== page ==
Zheng Guogu’s work has been featured in over one hundred institutional group exhibitions across the world. Recent shows include: Chinese Whispers: New Art from the Sigg Collection, MAK Vienna, Austria (2019); Art and China after 1989: Theater of the World, San Francisco Museum of Modern Art, USA (2019), Guggenheim Bilbao, Spain (2018), Guggenheim Museum, New York, USA (2018); The 9th Asia Pacific Triennial of Contemporary Art, The Queensland Gallery of Modern Art, Australia (2018); and Canton Express: Art of the Pearl River Delta, M+ Pavilion, Hong Kong, China (2017); and Unwritten Rules Cannot Be Broken (with Yangjiang Group), Guggenheim Museum, New York, USA (2016).

Zheng Guogu’s work is included in important private and museum collections worldwide. He received the Best Artist Award by the Chinese Contemporary Art Awards in 2006 and currently lives and works in Yangjiang, China.

About Eli Klein Gallery

Founded by Eli Klein in 2007, Eli Klein Gallery has an international reputation as one of the foremost galleries specializing in contemporary Chinese art and continues to advance the careers of its represented artists and hundreds of other Chinese artists with whom it has collaborated. During its formative years, it established a reputation for introducing to the West fresh, contemporary, and often challenging works by emerging Chinese talents. Now, as the leading dealer of Chinese contemporary art outside of China, Eli Klein actively promotes cross-cultural awareness and investment at the highest level amongst some of the world’s most influential nations. The Gallery has been instrumental in the loan of artwork by Chinese artists to over 100 museum exhibitions throughout the world, has published 40 books/catalogues, and has organized more than 75 exhibitions for Chinese art at our prestigious venues in New York City.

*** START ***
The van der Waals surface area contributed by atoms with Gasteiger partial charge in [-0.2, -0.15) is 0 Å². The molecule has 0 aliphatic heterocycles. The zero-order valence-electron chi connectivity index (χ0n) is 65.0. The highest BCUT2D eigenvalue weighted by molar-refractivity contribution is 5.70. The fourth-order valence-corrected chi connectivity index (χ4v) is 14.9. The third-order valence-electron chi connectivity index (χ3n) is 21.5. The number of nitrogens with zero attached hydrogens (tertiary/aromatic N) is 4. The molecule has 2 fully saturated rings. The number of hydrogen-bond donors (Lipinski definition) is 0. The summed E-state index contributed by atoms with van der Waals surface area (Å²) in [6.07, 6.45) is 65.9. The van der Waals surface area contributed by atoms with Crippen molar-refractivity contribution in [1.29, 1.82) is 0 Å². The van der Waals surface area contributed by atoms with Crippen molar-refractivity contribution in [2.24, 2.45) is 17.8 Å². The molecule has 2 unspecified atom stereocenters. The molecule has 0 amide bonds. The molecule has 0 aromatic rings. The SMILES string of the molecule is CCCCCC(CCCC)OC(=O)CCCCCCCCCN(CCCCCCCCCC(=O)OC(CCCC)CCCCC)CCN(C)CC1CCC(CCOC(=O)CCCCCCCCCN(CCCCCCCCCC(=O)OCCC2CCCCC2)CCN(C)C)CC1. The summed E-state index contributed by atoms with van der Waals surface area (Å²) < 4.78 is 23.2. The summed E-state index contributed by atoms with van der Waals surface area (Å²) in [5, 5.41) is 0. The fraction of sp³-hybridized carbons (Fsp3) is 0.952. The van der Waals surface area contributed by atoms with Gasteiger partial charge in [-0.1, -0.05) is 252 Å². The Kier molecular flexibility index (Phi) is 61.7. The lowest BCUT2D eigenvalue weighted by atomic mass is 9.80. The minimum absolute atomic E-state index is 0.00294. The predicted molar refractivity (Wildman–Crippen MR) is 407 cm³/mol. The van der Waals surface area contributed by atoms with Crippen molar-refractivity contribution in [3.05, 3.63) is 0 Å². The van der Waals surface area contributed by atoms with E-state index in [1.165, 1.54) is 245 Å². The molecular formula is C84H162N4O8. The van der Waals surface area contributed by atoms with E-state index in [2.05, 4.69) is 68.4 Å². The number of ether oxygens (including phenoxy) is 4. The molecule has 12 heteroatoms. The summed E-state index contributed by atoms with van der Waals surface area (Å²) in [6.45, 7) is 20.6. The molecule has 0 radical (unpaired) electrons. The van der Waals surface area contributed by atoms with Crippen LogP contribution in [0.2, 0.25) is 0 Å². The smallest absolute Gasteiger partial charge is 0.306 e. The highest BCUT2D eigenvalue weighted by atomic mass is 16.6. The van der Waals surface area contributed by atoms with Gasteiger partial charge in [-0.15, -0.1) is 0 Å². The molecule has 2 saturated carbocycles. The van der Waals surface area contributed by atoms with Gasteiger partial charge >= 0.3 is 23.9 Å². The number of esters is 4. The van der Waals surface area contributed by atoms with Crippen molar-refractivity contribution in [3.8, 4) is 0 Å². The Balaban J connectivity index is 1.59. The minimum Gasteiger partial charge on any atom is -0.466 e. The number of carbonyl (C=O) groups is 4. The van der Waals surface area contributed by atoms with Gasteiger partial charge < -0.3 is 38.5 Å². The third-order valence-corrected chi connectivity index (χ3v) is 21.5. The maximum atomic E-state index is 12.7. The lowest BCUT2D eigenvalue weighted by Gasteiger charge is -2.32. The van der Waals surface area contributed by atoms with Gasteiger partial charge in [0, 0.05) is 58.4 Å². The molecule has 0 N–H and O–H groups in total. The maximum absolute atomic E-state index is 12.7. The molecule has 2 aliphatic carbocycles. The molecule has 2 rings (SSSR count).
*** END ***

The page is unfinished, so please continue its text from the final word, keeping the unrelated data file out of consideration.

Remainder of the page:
General Inquiries:
Eli Klein Gallery
Phil Cai, phil@galleryek.com | 212-255-4388